Fabrics

By now, oh constant reader, you might have gleaned that my home is full of knick-knacks with barely an inch of space anywhere. “I love it here,” my brother said, romantically casting his eye over the sea of assorted and colourful guff. His home has just as much bollocks in it. It’s just a bigger home and better organised because he is forced to find places for it all or have it broken by the kids or thrown out. I get why he likes it though. It’s like being a kid still at mine, you’d be surprised to hear. I’ve basically built a fort in my living room, but instead of it being cardboard boxes it’s books and pokers and prints and ooh let’s have a snake and a load of fish and, I dunno, put an altar with stuff on it from at least eight official faith structures plus one I’ve made up and a load of music scores signed by the composers and the biggest TV in Christendom and some vintage ski-boots.

I’ve left it all there and decanted to Brighton. I can hear the sea ceaselessly rolling the windy pebbles to port. Lou is drifting off to starboard.

Brighton is a haven. Lou is a haven. But not in the way of being a holiday from stuff. Her thing is textiles. It’s good she gets it. She understands my flat.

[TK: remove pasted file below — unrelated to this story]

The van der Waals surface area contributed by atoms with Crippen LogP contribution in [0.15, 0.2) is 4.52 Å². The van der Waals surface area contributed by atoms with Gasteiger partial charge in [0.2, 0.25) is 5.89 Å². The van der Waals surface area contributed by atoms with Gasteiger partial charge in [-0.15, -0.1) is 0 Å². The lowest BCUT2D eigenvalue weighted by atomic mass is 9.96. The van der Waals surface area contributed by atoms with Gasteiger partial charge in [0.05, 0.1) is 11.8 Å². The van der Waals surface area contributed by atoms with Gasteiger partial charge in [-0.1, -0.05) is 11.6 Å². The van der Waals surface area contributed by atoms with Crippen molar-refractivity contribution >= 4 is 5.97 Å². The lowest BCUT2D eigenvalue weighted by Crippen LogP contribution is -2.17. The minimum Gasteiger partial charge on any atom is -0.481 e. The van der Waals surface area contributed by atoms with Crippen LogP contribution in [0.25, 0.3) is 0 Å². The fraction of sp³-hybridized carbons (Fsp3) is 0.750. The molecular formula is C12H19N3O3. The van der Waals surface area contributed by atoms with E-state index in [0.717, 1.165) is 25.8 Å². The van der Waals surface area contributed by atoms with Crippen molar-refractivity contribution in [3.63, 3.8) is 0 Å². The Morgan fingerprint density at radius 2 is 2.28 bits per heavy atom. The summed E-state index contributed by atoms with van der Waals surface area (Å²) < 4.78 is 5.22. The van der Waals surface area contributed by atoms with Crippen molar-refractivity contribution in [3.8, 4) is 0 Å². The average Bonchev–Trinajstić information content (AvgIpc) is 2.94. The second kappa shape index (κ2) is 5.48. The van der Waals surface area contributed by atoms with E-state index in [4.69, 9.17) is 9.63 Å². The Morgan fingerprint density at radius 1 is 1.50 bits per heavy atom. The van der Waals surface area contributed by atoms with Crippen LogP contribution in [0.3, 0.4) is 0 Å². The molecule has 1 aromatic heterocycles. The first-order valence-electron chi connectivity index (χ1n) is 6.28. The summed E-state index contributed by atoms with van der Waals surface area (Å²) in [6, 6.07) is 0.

“My shelves have fallen apart,” says Lou as I arrive. “It’s no surprise. I think I found them in a skip.” Ha.

It’s no surprise they’ve collapsed either. You could sneak a whole army past Polyphemus using the cashmere in this room alone and you wouldn’t even need the goats. I’m being obscure, yes. But fuck it, I might have played the Cyclops a hundred times over the course of The Odyssey. It’s my blog. I can be as obscure as I like. Especially since the idiot in chief in the UK farts classical references when he isn’t giving backhanders to his mates.

The previous paragraph is a perfect example of how to simultaneously annoy two opposing demographics at once. I’m proud of myself.

We fixed the shelves. Then we put all the items back. I stopped counting jumpers when we hit 100. There’s enough for a different jumper for her to wear every day of the winter. We shook and folded the lot because the moths are breeding somewhere and they are as unwelcome as they are hard to get rid of. We put them back with a strict system, which is a largely alien process for me with shelves. Now she knows how to get all her cashmere. She’s still gonna wear just the same two of them. Just like I’ll never read most of my books.

Long drive again tomorrow but nobody’s paying me this time. But I’ll sleep well. Textiles again. I’ve started to understand the practical difference between different materials for sleeping on top of. All of my sheets and pillows were polycotton when I met Lou, and I didn’t know or care any better. Now I’ve got some brushed cotton for winter. It makes my old pillows feel scratchy…

This place is a cosy palace. No scratchy pillows here. I’m going to drift off to dreamland. Have a delightful Sunday.

Author: albarclay

This blog is a work of creative writing. Do not mistake it for truth. All opinions are mine and not that of my numerous employers.

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